HOMESTEAD, Fla. (AP) — Bubba Wallace wore a mask in the colors of the American flag, his hand over his heart as he stood for the national anthem.
This time, fans joined him.
In troubled and unprecedented times, a bit of normalcy returned to sports Sunday. Fans — only 1,000 of them, mostly military members and their guests — were at Homestead-Miami Speedway on Sunday, marking the first time people were on that side of the fence at a NASCAR race since the coronavirus pandemic shut down sports worldwide.
Among those fans: New Orleans Saints running back Alvin Kamara, who was wearing a T-shirt and cap with Wallace’s name on them. Wallace is the only full-time black driver in the Cup Series, and he has essentially become the face of the movement that led to NASCAR’s decision last week to ban the Confederate flag from tracks.
“He’s got the weight of the world on his shoulders, being the only African-American driver and with what’s going on with the climate of the world right now and taking a stand,” Kamara said. “He’s backed into a corner right now, and it takes a lot of courage to be in the place that he’s in and still say, ‘You know what, I’m going to stand up for what’s right’ instead of just being quiet.”
There wasn’t a Confederate flag in sight. The U.S. colors flew in the center of the backstretch, swaying gently in the breeze.
Football legend Tony Boselli, a COVID-19 survivor, offered the invocation, fitting at a race rescheduled by the pandemic. Jon Secada, one of South Florida’s music superstars, performed “The Star-Spangled Banner” — like Boselli, doing so remotely.
With that, four jets from nearby Homestead Air Force Base roared in the sky over the track. The applause that followed was just a smattering, a sliver of the normal noise levels inside the enormous outdoor stadium that has hosted racing for more than 20 years.
Still, cheers were back. Quieter cheers, but cheers nonetheless.
“I don’t know a thing about NASCAR,” said Jennifer McClellan, one of the fans in attendance. “But I know days like today are going to be talked about for a long time.”
Kamara thinks the same way.
Sunday was his first time at a NASCAR race, but not his first time at a NASCAR track — he caught a touchdown pass in Tennessee’s 45-24 win over Virginia Tech at Bristol in 2016. He has known Wallace for a few years, though he confessed he didn’t know much about auto racing until now.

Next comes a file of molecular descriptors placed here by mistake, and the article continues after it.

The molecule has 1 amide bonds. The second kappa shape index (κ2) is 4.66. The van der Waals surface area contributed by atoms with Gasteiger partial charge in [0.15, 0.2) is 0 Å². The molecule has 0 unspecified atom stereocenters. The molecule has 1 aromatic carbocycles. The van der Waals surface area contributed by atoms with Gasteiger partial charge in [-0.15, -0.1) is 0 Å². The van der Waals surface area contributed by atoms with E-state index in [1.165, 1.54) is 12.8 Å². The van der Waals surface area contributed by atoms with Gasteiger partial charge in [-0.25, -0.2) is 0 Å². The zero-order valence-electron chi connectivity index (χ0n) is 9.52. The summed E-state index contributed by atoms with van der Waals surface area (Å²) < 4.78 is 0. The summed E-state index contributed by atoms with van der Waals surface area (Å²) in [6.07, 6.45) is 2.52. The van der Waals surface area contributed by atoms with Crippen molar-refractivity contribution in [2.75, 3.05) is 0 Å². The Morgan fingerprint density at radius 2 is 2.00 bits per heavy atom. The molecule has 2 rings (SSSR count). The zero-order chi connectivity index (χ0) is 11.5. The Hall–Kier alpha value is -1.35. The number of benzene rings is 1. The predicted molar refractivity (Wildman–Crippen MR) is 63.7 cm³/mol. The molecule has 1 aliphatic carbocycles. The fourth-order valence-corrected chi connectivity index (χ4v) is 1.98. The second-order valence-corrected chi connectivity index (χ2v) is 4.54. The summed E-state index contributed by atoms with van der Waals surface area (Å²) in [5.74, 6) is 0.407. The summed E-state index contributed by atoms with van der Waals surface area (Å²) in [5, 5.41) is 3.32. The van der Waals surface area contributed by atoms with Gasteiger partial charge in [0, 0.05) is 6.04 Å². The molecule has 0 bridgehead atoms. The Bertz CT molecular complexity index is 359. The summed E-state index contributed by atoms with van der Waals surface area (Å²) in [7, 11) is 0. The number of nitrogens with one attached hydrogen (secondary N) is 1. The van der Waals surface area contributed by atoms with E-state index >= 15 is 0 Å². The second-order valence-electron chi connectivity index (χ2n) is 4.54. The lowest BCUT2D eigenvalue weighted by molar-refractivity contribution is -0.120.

Not only did he laud Wallace’s courage for speaking out, he also had high praise for the white drivers standing with Wallace.
“I’m just going to be honest and say it gives some of these white drivers, who are predominant in the sport, a platform for them to be like, ‘You know what? I know it’s been wrong this whole time. Let me say the right thing now,’” Kamara said. “Maybe before they weren’t comfortable to say it.”
The flag issue was key for Kamara — who, when he was in college, lived in a dorm where the Confederate flag was displayed two doors away.
“For NASCAR to come together and be comfortable with where they are as a brand, as an organization to be like, ‘You know, it’s been wrong this whole time’ … you can’t really be mad at them for that,” Kamara said.
Briscoe wins Xfinity race
HOMESTEAD, Fla. (AP) — Chase Briscoe lost much of his team and got a win for them.
Briscoe survived two late cautions and a frantic overtime finish to prevail in an Xfinity Series race at Homestead-Miami Speedway — while adding to a nightmarish weekend for Noah Gragson, who saw a huge lead slip away in the final laps for the second consecutive day.
Briscoe was without crew chief Richard Boswell, car chief Nick Hutchins and engineer DJ Vanderley, all of whom began serving four-race suspensions for a safety violation that happened Saturday. So Briscoe — a big Tony Stewart fan growing up — got Stewart-Haas Racing competition director Greg Zipadelli to fill in as his crew chief and prevailed.
“It’s just a testament to our team,” Briscoe said.
Brandon Jones was second, Ross Chastain was third and A.J. Allmendinger was fourth. Gragson placed fifth, losing not only a race that was in his hands for the second straight day but also the $100,000 “Dash For Cash” bonus that wound up going to Allmendinger instead.
“Guess we’ll go to Talladega and do it again,” Allmendinger said.
With 15 laps to go, it was basically down to a two-car race: Gragson was leading, about 2 1/2 seconds ahead of Briscoe. Nobody else was within 10 seconds of the lead, a very similar scenario to Saturday when Gragson had a huge lead over Dale Earnhardt Jr. going into the last laps before a caution tightened the field and gave Harrison Burton the chance to grab the win on the final lap.
With every lap, Briscoe chipped away. He got within 2 seconds. Then a second and a half. Then a second. But he brushed the wall with about three laps left, slowing his momentum — or so it seemed.
“I just kept trying to run the fence harder and harder and harder,” Briscoe said.
Austin Cindric spun out and brought a late caution, derailing Gragson’s momentum and setting up the first of two overtime finishes. Gragson never had control of the race again, and Briscoe wound up in victory lane.
“The team did an unbelievable job to set up the car,” Gragson said. “We had the lead there at the end. … I have to start working on myself. That’s unacceptable by my standards. These guys, they work their tails off and it’s not to run fifth. It’s to win these races.”
Conditions were grueling, especially after most of the drivers in the field also competed in high heat and humidity at Homestead on Saturday. By the final portion of the race, the temperature at Homestead had climbed to 87 degrees and the heat index — how it feels when combining the temperature and humidity — was nearing the 100-degree mark.
“That was a team win, for sure,” Briscoe said.
Briscoe’s victory capped a historic weekend for the Xfinity cars.